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Similarity in brain functional connectome predicts response to a dopamine challenge

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Kroemer, N., Lee, Y., Burrasch, C., Pooseh, S., Nebe, S., Walter, M., et al. (2018). Similarity in brain functional connectome predicts response to a dopamine challenge. Poster presented at 11th FENS Forum of Neuroscience, Berlin, Germany.

Cite as: https://hdl.handle.net/21.11116/0000-0001-95D9-2
Most interventions in neuropharmacology are characterized by a striking heterogeneity of effects elicited by a drug. Hence, the effectiveness of treatment might be improved by assigning patients to tailored interventions according to the functional architecture of their brain. However, the success of personalized medicine in neuropharmacology has been limited so far.
Here, we employ a novel data-driven approach, which is based on the hypothesis that similar brains will respond likewise to a dopamine challenge. To this end, we used a sample of 60 healthy participants who underwent a pharmaco-imaging study. We conducted fMRI scans at rest and during cognitive tasks after participants had received L-DOPA or placebo (randomized cross-over). Furthermore, we collected 18-fluorodopa PET scans at rest to validate the obtained results across imaging modalities. First, we characterized individual brain function using “connectomic fingerprints”, which were defined by the connectivity matrices of 136 nodes. Second, we calculated the similarity of functional connectomes across sessions and across individuals.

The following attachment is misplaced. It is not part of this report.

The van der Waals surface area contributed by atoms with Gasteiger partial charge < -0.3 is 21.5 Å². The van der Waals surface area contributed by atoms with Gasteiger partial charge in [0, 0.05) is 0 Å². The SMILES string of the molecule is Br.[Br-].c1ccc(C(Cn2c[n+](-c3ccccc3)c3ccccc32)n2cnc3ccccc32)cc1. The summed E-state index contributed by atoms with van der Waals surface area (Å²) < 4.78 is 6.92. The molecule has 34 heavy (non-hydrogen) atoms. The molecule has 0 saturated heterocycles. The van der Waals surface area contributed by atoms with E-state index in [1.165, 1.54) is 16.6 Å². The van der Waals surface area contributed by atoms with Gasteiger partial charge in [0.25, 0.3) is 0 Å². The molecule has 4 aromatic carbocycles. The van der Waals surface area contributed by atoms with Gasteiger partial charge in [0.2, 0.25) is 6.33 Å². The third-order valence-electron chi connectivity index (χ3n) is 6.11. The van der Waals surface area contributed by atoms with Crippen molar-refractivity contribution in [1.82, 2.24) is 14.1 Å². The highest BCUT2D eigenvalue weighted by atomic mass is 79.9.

Critically, clustering of similar individuals identified a subset of participants, who improved their task performance after administration of L-DOPA. This cluster of benefiters was characterized by stronger functional connectivity between the striatum and the temporal lobe. In line with fMRI-based classification, benefiters were also characterized by reduced dopamine turnover in the nucleus accumbens (NAcc), which provides an independent cross-modal validation.
We conclude that the brain’s function at rest may serve as a blueprint for pharmacological effects. Hence, data-driven prediction based on similarity could potentially help to reduce the uncertainty about prospective drug effects.